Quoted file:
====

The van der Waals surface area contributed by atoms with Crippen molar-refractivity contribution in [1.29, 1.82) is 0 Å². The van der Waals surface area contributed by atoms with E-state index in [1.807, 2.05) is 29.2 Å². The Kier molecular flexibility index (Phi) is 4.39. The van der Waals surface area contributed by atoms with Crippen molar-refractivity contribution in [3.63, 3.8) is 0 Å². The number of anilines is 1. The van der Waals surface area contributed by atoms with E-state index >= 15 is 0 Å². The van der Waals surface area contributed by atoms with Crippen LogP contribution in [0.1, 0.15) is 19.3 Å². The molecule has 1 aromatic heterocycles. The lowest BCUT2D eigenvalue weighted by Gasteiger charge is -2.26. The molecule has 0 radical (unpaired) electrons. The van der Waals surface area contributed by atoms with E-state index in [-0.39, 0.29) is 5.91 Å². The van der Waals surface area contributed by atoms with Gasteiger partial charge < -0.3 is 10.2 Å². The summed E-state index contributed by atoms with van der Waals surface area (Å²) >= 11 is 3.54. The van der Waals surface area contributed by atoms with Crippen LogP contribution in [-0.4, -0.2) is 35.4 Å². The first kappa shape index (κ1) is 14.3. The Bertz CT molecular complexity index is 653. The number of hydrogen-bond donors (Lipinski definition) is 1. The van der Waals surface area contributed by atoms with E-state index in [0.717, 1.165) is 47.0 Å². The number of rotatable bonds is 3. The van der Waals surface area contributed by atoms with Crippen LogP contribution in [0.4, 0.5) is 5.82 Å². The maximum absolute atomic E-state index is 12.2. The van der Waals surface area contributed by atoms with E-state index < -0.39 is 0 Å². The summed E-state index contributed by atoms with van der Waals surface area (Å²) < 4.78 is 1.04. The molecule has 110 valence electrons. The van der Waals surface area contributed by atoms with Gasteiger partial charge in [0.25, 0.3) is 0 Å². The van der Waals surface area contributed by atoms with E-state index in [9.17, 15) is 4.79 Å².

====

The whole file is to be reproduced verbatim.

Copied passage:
The van der Waals surface area contributed by atoms with Crippen molar-refractivity contribution in [1.29, 1.82) is 0 Å². The van der Waals surface area contributed by atoms with E-state index in [1.807, 2.05) is 29.2 Å². The Kier molecular flexibility index (Phi) is 4.39. The van der Waals surface area contributed by atoms with Crippen molar-refractivity contribution in [3.63, 3.8) is 0 Å². The number of anilines is 1. The van der Waals surface area contributed by atoms with E-state index >= 15 is 0 Å². The van der Waals surface area contributed by atoms with Crippen LogP contribution in [0.1, 0.15) is 19.3 Å². The molecule has 1 aromatic heterocycles. The lowest BCUT2D eigenvalue weighted by Gasteiger charge is -2.26. The molecule has 0 radical (unpaired) electrons. The van der Waals surface area contributed by atoms with E-state index in [-0.39, 0.29) is 5.91 Å². The van der Waals surface area contributed by atoms with Gasteiger partial charge < -0.3 is 10.2 Å². The summed E-state index contributed by atoms with van der Waals surface area (Å²) >= 11 is 3.54. The van der Waals surface area contributed by atoms with Crippen LogP contribution in [-0.4, -0.2) is 35.4 Å². The first kappa shape index (κ1) is 14.3. The Bertz CT molecular complexity index is 653. The number of hydrogen-bond donors (Lipinski definition) is 1. The van der Waals surface area contributed by atoms with E-state index in [0.717, 1.165) is 47.0 Å². The number of rotatable bonds is 3. The van der Waals surface area contributed by atoms with Crippen LogP contribution in [0.4, 0.5) is 5.82 Å². The maximum absolute atomic E-state index is 12.2. The van der Waals surface area contributed by atoms with E-state index < -0.39 is 0 Å². The summed E-state index contributed by atoms with van der Waals surface area (Å²) < 4.78 is 1.04. The molecule has 110 valence electrons. The van der Waals surface area contributed by atoms with Gasteiger partial charge in [0.25, 0.3) is 0 Å². The van der Waals surface area contributed by atoms with E-state index in [9.17, 15) is 4.79 Å².